The most recent scandal involved £16.6bn of bids for alternative energy provision.  Recently, the Guardian quoted Margaret Hodge, Chair of the Public Accounts Committee, in saying, “Yet again, the consumer has been left to pick up the bill for poorly conceived and managed contracts”.  This is similar to a previous report by this committee which was highly critical of G4S, Atos, Serco and Capita.  Serco and G4S were also the subject of an investigation by the Serious Fraud Office.

But let’s not unfairly demonise PFPs.  They have a legal responsibility to act in shareholders’ interests and to maximise profits. In negotiating with governments, PFPs structure contracts to their advantage – they have no legal obligation to act otherwise. We shouldn’t be surprised by this – it’s perverse to expect otherwise! It’s even more perverse that despite this PFPs are awarded nearly all contracts.

Why not award most contracts to PSIs?  Their raison d’etre is about social impact – and their constitutional documents reinforce this. Their approach is not about maximising profit, but about charging fairly and looking after beneficiaries.  Often they are innovative in their approach and genuinely care about the outcomes they achieve—their key stakeholders are beneficiaries, not shareholders.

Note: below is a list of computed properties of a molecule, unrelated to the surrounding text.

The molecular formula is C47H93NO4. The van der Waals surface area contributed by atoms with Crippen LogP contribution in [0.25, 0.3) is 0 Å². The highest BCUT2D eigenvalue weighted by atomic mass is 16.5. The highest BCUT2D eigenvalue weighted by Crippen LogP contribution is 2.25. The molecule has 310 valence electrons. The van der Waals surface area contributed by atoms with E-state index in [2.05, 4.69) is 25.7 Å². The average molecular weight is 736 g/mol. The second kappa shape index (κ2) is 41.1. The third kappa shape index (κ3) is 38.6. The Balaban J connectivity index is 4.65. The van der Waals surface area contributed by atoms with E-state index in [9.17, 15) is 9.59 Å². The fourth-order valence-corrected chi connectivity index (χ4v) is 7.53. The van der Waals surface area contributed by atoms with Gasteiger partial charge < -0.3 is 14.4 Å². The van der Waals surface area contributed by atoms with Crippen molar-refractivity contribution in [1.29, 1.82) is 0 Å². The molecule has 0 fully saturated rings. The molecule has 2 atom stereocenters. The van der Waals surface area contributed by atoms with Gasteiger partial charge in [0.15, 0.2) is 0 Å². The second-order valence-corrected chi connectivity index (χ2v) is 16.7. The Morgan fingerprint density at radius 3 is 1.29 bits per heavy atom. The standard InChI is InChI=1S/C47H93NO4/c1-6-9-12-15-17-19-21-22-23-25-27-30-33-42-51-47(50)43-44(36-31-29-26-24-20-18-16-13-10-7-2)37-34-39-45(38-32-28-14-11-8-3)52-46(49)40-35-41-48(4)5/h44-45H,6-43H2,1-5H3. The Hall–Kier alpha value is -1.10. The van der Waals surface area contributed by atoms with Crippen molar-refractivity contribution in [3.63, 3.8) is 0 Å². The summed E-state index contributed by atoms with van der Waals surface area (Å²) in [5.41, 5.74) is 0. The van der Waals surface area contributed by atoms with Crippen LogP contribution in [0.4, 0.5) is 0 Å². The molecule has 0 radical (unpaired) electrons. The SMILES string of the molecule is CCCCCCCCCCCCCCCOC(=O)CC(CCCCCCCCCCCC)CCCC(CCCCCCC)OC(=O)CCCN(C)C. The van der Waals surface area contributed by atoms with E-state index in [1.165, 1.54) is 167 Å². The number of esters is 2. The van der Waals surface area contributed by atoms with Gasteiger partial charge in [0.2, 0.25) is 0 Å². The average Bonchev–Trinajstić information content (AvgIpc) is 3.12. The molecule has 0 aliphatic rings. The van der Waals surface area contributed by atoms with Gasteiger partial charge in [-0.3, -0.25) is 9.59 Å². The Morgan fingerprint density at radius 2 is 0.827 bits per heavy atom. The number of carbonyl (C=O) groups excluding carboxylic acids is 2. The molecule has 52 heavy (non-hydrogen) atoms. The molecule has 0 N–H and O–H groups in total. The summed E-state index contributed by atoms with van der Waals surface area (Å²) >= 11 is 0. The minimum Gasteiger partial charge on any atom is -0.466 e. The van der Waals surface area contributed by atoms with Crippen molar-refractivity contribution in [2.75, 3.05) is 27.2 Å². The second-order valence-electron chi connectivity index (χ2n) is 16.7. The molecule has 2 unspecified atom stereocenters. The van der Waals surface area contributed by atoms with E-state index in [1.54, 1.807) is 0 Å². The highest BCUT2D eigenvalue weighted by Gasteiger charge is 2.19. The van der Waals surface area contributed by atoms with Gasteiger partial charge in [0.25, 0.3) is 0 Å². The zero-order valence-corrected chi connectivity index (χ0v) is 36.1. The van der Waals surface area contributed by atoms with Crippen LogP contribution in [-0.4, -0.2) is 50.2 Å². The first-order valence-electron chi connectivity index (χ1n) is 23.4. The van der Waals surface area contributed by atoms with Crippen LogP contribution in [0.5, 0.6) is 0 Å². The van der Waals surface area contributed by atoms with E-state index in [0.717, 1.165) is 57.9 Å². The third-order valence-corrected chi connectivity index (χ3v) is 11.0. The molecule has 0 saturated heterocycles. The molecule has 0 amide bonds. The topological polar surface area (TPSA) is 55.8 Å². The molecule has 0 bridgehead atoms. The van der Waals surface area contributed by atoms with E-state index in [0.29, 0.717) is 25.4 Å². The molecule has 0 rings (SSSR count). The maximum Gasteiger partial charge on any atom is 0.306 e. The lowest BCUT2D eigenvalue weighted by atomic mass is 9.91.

If contracts with PSIs were priced too low, the taxpayer would get good value for money and PSIs gain painful lessons.  If too high, then PSI’s extra surpluses grow enabling more social impact – again the taxpayer wins.  Given this win-win “game” it’s astonishing PSIs don’t win all contracts.

One issue is scale.  There is no denying that private sector providers are larger.  Commissioners must be able to establish that PSIs can do the work – but this should be the only test. Instead, civil servants put in place pointless hurdles that have the effect of eliminating PSIs from the competition.